What Guru Purnima means for the RSS
For the RSS, Guru Purnima is devoted to offering obeisance to the Guru (the saffron flag) and offering a voluntary donation.
Guru Purnima – a day when people are supposed to express gratitude for their teachers – falls on July 16 in 2019.
Minister of Human Resource Development Ramesh Pokhariyal ‘Nishank’ urged people to “click selfies” with their teachers on the occasion.
However, the day has a deeper, political, significance.
Guru Purnima is one of the most significant days in the annual calendar of the BJP’s ideological mentor RSS.
It is a day when RSS volunteers “salute” their guru. And it is also a day when the Sangh raises donations from its volunteers.
The RSS celebrates Guru Purnima across the country on this day. It is often called Guru Dakshina within Swayamsevak parlance.
The function takes place in the evening and crowds of Sangh volunteers throng the place. They are handed identical white envelopes not bearing any name for offering charity (dakshina) to the “guru” and they place whatever amount of money they wish to in it.
Then, one by one, they walk up and place the envelope at a common place, from where the saffron flag (bhagwaa dhwaj) is visible right in front. After offering the Dakshina (donation) in the envelope, the volunteer salutes the flag in typical Sangh fashion, with the right hand close to the ribs and a quick bending of the head.
The money collected in these envelopes – insiders say that the envelopes are numbered in a way as to be able to sense the contribution of each volunteer, though they don’t carry a name – constitutes the voluntary donation of the volunteers to the saffron flag as “guru”, and thereby to the organisation that it represents.
It is crucial that the Sangh sees the flag and not a person as the Guru. RSS insiders say that this is to bear allegiance to a symbol rather than a person.
The symbol, the flag representing “sacrifice” (saffron), is what they are committed to, they say.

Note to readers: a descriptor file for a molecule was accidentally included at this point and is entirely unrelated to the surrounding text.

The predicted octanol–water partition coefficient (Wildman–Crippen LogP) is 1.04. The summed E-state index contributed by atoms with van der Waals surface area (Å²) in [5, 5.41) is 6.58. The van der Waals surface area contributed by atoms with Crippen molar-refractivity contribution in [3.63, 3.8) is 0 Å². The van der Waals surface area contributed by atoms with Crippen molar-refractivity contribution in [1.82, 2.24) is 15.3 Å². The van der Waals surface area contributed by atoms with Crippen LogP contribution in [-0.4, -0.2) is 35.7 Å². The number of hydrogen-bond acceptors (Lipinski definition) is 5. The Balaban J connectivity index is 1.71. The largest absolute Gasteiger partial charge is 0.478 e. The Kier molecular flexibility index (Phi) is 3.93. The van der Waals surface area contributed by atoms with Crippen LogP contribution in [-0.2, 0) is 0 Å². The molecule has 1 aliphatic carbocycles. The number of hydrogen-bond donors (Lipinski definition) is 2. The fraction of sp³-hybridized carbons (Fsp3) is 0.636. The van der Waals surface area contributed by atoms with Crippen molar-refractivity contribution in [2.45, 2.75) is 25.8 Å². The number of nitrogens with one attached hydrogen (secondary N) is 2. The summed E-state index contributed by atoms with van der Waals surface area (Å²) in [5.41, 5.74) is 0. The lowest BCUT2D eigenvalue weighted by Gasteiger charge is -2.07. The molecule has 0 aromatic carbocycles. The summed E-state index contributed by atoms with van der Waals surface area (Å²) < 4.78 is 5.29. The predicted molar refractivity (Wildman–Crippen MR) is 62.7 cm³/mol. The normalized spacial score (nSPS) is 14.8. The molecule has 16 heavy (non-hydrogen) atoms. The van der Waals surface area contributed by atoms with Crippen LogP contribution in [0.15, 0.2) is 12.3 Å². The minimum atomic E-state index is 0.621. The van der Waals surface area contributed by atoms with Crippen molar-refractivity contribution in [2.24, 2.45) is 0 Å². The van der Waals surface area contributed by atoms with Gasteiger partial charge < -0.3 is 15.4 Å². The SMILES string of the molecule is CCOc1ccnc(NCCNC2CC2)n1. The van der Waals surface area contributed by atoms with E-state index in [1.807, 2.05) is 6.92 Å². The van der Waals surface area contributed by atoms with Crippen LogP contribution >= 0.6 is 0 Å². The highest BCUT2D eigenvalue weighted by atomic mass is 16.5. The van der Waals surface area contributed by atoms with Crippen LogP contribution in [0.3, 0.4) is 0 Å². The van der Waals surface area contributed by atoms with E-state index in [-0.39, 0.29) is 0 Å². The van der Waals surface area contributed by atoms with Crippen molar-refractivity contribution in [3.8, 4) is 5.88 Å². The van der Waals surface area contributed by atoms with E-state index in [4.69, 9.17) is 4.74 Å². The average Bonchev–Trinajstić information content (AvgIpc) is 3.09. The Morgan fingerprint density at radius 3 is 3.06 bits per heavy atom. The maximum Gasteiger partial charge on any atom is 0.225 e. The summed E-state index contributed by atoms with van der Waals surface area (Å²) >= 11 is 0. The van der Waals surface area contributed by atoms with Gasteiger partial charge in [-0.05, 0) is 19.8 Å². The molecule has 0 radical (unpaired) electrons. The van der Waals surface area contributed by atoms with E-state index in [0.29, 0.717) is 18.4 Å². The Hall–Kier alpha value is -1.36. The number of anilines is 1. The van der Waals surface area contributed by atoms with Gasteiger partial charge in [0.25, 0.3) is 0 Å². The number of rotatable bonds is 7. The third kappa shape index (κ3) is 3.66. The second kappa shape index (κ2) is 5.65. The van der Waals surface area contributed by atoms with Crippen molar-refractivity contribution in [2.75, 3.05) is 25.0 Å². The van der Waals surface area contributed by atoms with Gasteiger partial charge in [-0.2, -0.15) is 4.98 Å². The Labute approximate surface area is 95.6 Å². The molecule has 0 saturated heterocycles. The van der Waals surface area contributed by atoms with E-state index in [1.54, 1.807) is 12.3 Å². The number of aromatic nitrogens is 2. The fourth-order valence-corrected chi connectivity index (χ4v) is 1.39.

Of course, there is a symbolic meaning to this. Saffron is a colour with a connotation: it is the colour of the robes worn by Hindu ascetics. It denotes a Hindu self – rather, a “renunciatory” Hindu self – more than anything else.
The symbolic meaning is best captured by the flag controversy. The tricolour – the flag that evolved from within the national movement – represents inter-religious diversity, with saffron at the top and green at the bottom. It represented the multi-cultural nature of a multi-religious and multi-cultural state and society. Saffron represents a more uniform ideological underpinning.
The Sangh did not quite agree with the principle of a multi-cultural flag. Later, it accepted the tricolour. The Narendra Modi government has in the past few years sought to order a conscious nationalism as a necessary practice, even calling for giant tricolours in universities.
However, significantly, Sardar Patel had insisted on explicit acceptance of the tricolour as a condition for lifting the 1948-49 ban on the RSS after Mahatma Gandhi’s assassination.
Patel said at a Congress on December 17, 1949, in Jaipur that anyone seeking to “supplant” the national flag with another would be sternly dealt with, even as the crowd cheered. The event is recounted in a newspaper report cited in PN Chopra and Prabha Chopra ed. Volume XIII of Collected Works of Sardar Patel.
Home Secretary HVR Iyengar had written to the second RSS Sarsanghchalak MS Golwalkar in May 1949: “An explicit acceptance of the National Flag (with the Bhagwa Dhwaj as the organisational flag of the Sangh) would be necessary for satisfying the country that there are no reservations in regard to allegiance to the State”. The letter is reproduced in the Patel volumes of PN Chopra and Prabha Chopra.
The Dhwaj Pranam (saluting the saffron flag) by RSS volunteers on each Guru Purnima contains layers of meanings.
It is these meanings that bring out the ongoing battle for the Idea of India.
Recent rhetoric on nationalism sans a deeper engagement with nuances just obfuscates this battle of ideas.